ShortestPath Queries for Complex Networks: Exploiting Low Treewidth Outside the Core
"... We present new and improved methods for efficient shortestpath query processing. Our methods are tailored to work for two specific classes of graphs: graphs with small treewidth and complex networks. Seemingly unrelated at first glance, these two classes of graphs have some commonalities: complex ne ..."
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Cited by 5 (3 self)
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We present new and improved methods for efficient shortestpath query processing. Our methods are tailored to work for two specific classes of graphs: graphs with small treewidth and complex networks. Seemingly unrelated at first glance, these two classes of graphs have some commonalities: complex networks are known to have a core–fringe structure with a dense core and a treelike fringe. Our main contributions are efficient algorithms and data structures on three different levels. First, we provide two new methods for graphs with small but not necessarily constant treewidth. Our methods achieve new tradeoffs between space and query time. Second, we present an improved treedecompositionbased method for complex networks, utilizing the methods for graphs with small treewidth. Third, we extend our method to handle the highly interconnected core with existing exact and approximate methods. We evaluate our algorithms both analytically and experimentally. We prove that our algorithms for lowtreewidth graphs achieve improved tradeoffs between space and query time. Our experiments on several realworld complex networks further confirm the efficiency of our methods: Both the exact and the hybrid method have faster preprocessing and query times than existing methods. The hybrid method in particular provides an improved tradeoff between space and accuracy.
Querying Shortest Path Distance with Bounded Errors in Large Graphs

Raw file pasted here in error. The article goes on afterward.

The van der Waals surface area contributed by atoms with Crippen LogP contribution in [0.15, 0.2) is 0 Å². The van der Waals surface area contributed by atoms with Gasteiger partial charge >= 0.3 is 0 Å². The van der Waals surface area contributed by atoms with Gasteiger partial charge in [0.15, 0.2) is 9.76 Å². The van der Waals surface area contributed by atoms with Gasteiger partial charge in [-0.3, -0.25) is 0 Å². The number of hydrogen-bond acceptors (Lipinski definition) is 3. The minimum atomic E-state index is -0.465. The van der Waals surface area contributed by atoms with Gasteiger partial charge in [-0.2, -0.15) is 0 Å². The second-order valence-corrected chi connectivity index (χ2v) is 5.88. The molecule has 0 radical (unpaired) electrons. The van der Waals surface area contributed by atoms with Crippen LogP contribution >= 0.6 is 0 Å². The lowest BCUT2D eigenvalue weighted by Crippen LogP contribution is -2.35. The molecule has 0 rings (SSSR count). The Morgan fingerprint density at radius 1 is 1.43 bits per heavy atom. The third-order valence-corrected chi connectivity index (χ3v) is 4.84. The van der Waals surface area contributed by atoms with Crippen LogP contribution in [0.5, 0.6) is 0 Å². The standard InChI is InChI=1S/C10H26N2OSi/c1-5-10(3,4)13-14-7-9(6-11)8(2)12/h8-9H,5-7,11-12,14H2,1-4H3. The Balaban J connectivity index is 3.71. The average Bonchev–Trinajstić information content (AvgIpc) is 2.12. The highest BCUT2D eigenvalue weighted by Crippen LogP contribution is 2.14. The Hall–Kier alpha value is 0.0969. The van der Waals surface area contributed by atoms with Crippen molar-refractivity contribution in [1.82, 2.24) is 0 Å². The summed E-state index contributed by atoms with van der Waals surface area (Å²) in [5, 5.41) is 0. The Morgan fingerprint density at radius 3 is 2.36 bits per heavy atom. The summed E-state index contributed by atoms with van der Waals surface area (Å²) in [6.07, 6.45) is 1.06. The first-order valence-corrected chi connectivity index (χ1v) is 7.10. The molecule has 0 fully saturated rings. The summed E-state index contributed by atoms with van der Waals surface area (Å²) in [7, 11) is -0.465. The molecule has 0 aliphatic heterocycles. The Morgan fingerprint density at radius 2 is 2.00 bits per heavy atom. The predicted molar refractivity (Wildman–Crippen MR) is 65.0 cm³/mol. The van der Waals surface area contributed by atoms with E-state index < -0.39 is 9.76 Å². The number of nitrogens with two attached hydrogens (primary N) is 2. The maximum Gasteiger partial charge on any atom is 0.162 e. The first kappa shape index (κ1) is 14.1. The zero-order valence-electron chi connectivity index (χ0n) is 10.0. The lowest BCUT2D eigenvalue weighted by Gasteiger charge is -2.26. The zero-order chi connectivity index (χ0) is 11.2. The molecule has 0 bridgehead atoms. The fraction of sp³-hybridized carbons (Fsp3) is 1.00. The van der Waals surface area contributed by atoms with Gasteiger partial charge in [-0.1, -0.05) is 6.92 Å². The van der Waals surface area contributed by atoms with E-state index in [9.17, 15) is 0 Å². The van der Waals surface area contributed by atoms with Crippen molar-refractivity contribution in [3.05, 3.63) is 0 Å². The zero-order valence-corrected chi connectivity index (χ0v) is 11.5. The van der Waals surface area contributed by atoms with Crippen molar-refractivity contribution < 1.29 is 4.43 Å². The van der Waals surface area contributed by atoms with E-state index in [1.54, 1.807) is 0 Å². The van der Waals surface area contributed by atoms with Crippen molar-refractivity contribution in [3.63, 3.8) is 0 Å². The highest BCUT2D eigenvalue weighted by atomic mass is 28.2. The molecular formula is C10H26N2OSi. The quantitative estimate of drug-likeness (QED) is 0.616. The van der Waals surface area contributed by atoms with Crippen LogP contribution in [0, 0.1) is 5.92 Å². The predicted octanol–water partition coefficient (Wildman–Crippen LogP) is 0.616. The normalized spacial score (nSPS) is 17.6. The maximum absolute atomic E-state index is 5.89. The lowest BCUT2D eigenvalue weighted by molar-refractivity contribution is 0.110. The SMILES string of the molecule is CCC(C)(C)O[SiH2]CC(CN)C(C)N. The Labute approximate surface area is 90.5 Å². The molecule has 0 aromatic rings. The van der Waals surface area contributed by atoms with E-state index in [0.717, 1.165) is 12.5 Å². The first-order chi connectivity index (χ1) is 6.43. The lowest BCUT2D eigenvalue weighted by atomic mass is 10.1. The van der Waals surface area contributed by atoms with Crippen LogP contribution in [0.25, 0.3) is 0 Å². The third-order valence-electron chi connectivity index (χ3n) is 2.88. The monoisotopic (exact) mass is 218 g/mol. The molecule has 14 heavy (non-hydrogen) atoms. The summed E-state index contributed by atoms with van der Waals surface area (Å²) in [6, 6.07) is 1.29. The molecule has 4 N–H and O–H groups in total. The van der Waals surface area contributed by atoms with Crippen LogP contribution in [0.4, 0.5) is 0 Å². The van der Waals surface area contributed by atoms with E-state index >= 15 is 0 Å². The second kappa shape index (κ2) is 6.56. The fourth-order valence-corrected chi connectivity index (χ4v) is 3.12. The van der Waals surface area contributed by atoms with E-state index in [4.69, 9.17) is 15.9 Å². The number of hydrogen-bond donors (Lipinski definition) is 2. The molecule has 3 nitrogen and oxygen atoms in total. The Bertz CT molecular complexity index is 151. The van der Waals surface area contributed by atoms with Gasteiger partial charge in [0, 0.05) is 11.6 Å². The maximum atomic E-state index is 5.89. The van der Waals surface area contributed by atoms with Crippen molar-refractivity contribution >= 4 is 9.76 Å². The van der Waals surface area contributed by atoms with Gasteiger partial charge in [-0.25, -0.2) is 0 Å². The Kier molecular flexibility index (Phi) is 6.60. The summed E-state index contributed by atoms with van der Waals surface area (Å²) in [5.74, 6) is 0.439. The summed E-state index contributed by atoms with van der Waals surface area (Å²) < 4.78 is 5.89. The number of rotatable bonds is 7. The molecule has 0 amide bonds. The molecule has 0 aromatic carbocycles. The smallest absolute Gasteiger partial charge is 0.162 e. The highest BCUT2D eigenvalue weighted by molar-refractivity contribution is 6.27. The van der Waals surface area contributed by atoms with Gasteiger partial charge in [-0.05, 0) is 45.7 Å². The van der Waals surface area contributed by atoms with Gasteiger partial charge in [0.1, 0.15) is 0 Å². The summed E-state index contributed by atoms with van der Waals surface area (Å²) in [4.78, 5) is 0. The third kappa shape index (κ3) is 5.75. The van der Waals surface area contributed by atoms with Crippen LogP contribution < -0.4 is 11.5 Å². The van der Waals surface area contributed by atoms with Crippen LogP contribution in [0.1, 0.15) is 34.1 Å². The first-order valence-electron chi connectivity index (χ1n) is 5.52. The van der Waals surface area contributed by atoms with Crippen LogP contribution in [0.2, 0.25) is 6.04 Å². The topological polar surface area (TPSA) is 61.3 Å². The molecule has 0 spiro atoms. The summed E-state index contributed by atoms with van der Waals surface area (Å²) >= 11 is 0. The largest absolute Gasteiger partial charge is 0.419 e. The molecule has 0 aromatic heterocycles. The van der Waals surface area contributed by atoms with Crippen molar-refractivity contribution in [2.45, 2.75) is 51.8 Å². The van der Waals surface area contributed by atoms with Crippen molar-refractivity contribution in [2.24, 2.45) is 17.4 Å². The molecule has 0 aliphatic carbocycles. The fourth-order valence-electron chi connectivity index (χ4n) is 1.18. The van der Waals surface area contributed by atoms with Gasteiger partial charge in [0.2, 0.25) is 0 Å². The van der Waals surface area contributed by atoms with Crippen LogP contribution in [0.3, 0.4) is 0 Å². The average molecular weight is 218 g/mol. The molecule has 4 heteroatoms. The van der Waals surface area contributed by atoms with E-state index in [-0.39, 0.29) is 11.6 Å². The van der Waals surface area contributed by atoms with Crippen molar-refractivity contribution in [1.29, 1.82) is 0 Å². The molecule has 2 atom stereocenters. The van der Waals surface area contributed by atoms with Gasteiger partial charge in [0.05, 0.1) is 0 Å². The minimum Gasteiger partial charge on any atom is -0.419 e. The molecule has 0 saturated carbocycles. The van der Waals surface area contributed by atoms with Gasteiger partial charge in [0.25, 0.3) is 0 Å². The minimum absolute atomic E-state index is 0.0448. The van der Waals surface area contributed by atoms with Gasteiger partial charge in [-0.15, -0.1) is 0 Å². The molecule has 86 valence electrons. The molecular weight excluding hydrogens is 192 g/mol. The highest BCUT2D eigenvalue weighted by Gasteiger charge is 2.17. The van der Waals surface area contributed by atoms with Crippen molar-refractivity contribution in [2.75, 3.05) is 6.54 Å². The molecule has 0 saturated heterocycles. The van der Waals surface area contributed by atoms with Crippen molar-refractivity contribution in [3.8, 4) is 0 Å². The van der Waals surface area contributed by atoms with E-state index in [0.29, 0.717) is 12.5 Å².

"... Abstract. Shortest paths and shortest path distances are important primary queries for users to query in a large graph. In this paper, we propose a new approach to answer shortest path and shortest path distance queries efficiently with an error bound. The error bound is controlled by a userspecif ..."
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Cited by 4 (2 self)
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Abstract. Shortest paths and shortest path distances are important primary queries for users to query in a large graph. In this paper, we propose a new approach to answer shortest path and shortest path distance queries efficiently with an error bound. The error bound is controlled by a userspecified parameter, and the online query efficiency is achieved with prepossessing offline. In the offline preprocessing, we take a reference node embedding approach which computes the singlesource shortest paths from each reference node to all the other nodes. To guarantee the userspecified error bound, we design a novel coveragebased reference node selection strategy, and show that selecting the optimal set of reference nodes is NPhard. We propose a greedy selection algorithm which exploits the submodular property of the formulated objective function, and use a graph partitioningbased heuristic to further reduce the offline computational complexity of reference node embedding. In the online query answering, we use the precomputed distances to provide a lower bound and an upper bound of the true shortest path distance based on the triangle inequality. In addition, we propose a linear algorithm which computes the approximate shortest path between two nodes within the error bound. We perform extensive experimental evaluation on a largescale road network and a social network and demonstrate the effectiveness and efficiency of our proposed methods. 1